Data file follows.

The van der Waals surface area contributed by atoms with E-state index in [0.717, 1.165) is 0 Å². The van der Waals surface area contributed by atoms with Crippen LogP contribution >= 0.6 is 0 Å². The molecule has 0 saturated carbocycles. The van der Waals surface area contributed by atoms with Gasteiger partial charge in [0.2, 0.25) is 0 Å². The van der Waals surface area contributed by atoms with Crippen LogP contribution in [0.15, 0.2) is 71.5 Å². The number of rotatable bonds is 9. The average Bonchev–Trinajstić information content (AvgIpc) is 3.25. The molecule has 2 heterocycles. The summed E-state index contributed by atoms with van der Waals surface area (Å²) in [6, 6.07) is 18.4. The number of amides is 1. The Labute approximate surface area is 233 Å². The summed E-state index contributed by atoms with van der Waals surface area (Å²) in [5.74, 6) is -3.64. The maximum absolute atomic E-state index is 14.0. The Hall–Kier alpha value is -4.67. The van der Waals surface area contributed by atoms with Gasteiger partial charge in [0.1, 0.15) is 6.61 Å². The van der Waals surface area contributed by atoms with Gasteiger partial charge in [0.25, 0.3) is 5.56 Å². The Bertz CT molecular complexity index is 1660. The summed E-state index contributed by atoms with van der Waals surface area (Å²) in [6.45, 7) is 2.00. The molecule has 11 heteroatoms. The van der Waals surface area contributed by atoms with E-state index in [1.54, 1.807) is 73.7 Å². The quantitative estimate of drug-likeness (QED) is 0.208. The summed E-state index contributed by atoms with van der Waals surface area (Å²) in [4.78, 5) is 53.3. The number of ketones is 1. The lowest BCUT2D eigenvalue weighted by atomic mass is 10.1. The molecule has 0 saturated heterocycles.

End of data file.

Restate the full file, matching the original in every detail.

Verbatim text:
The van der Waals surface area contributed by atoms with E-state index in [0.717, 1.165) is 0 Å². The van der Waals surface area contributed by atoms with Crippen LogP contribution >= 0.6 is 0 Å². The molecule has 0 saturated carbocycles. The van der Waals surface area contributed by atoms with Gasteiger partial charge in [0.2, 0.25) is 0 Å². The van der Waals surface area contributed by atoms with Crippen LogP contribution in [0.15, 0.2) is 71.5 Å². The number of rotatable bonds is 9. The average Bonchev–Trinajstić information content (AvgIpc) is 3.25. The molecule has 2 heterocycles. The summed E-state index contributed by atoms with van der Waals surface area (Å²) in [6, 6.07) is 18.4. The number of amides is 1. The Labute approximate surface area is 233 Å². The summed E-state index contributed by atoms with van der Waals surface area (Å²) in [5.74, 6) is -3.64. The maximum absolute atomic E-state index is 14.0. The Hall–Kier alpha value is -4.67. The van der Waals surface area contributed by atoms with Gasteiger partial charge in [0.1, 0.15) is 6.61 Å². The van der Waals surface area contributed by atoms with Gasteiger partial charge in [0.25, 0.3) is 5.56 Å². The Bertz CT molecular complexity index is 1660. The summed E-state index contributed by atoms with van der Waals surface area (Å²) in [6.45, 7) is 2.00. The molecule has 11 heteroatoms. The van der Waals surface area contributed by atoms with E-state index in [1.54, 1.807) is 73.7 Å². The quantitative estimate of drug-likeness (QED) is 0.208. The summed E-state index contributed by atoms with van der Waals surface area (Å²) in [4.78, 5) is 53.3. The number of ketones is 1. The lowest BCUT2D eigenvalue weighted by atomic mass is 10.1. The molecule has 0 saturated heterocycles.